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I'd like to compare the execution speed of two different methods (say foo and bar in some language like Ruby). I wish I was more knowledgeable in stats to tackle this problem...

I am tempted to compare the means of the time taken by foo and bar over a number of samples, but I'm thinking it might be more appropriate to compare the minimum values measured.

I imagine we can assume that, for a given platform, there is an absolute minimum of time required for the execution of foo and bar (let's call them min(foo) and min(bar)) and that what I'm really after is their ratio. I should be getting values always which are min(foo) + ∆_i, where ∆_i >= 0 and has some known distribution? What would this distribution be?

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    $\begingroup$ Why are you thinking it might be more appropriate to compare the minimum values? I would have thought it was more appropriate to compare typical values rather than best-case execution times. $\endgroup$
    – onestop
    Jan 23, 2012 at 12:59
  • $\begingroup$ @onestop: Ideally, best-case execution times should yield the same ratio as typical values, I'm not sure. I thought that maybe best-case execution times might be possible to figure out more accurately? Also, I can't assume that typical values are normal, as there has to be a best-case minimum, no? $\endgroup$ Jan 23, 2012 at 13:39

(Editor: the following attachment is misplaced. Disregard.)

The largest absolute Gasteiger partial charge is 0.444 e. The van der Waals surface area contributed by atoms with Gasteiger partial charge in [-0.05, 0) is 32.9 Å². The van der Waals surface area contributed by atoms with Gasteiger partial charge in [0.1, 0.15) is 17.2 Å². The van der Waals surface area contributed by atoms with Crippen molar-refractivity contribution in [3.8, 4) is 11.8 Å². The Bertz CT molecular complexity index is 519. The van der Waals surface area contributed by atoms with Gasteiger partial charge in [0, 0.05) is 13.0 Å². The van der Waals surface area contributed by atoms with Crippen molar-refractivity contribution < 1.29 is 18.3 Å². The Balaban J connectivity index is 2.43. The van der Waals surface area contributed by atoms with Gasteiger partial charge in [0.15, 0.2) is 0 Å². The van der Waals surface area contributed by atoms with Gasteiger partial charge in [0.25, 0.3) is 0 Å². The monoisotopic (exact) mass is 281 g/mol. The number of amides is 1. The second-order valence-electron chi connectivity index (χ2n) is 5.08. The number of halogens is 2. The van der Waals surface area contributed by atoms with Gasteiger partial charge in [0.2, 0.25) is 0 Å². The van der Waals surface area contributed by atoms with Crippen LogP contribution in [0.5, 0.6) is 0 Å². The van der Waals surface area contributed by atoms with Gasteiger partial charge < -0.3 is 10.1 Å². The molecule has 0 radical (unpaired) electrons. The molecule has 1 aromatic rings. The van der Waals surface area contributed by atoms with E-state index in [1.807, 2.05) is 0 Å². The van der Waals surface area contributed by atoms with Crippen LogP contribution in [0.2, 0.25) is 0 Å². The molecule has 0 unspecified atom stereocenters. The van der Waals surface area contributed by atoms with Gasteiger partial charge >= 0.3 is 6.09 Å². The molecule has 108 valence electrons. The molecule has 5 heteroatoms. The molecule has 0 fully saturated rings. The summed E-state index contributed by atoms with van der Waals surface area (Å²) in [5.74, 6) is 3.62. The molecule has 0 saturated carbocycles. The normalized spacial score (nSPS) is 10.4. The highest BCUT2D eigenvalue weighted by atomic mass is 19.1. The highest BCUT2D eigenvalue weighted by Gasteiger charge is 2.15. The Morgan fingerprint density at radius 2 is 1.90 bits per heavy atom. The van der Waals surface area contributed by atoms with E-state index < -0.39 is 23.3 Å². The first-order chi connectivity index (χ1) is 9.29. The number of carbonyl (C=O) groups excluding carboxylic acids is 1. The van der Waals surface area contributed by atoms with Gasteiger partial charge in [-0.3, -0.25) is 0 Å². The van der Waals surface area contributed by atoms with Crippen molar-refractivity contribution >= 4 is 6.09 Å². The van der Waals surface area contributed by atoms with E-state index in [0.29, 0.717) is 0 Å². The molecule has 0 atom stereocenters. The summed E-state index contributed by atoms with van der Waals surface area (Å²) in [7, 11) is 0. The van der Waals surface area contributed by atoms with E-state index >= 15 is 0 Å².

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It depends on what you are measuring. If the different runs are on different input data, it makes sense to compare the mean values to get average expected run times (i.e., the $\Theta(n)$ in algorithm analysis). Or may be the maximum to get the worst case analysis (the big Oh notation $O(n)$).

If the different runs are on identical data, and you are measuring wall-time rather then CPU time used by the process, minimums might be useful to get rid of the effect of other processes.

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I agree with @highBandWidth, that if different runs use identical data that the minimum is the important value. I don't think any standard distribution describes the difference of sample minimums, although a further look into the extreme value theory literature might reveal something.

If you want to determine if a difference in sample minimums is statistically significant you can use a modified bootstrap procedure called the m out of n bootstrap described and discussed here

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You can compare the five number summaries of each sample. Also a boxplot can be informative.

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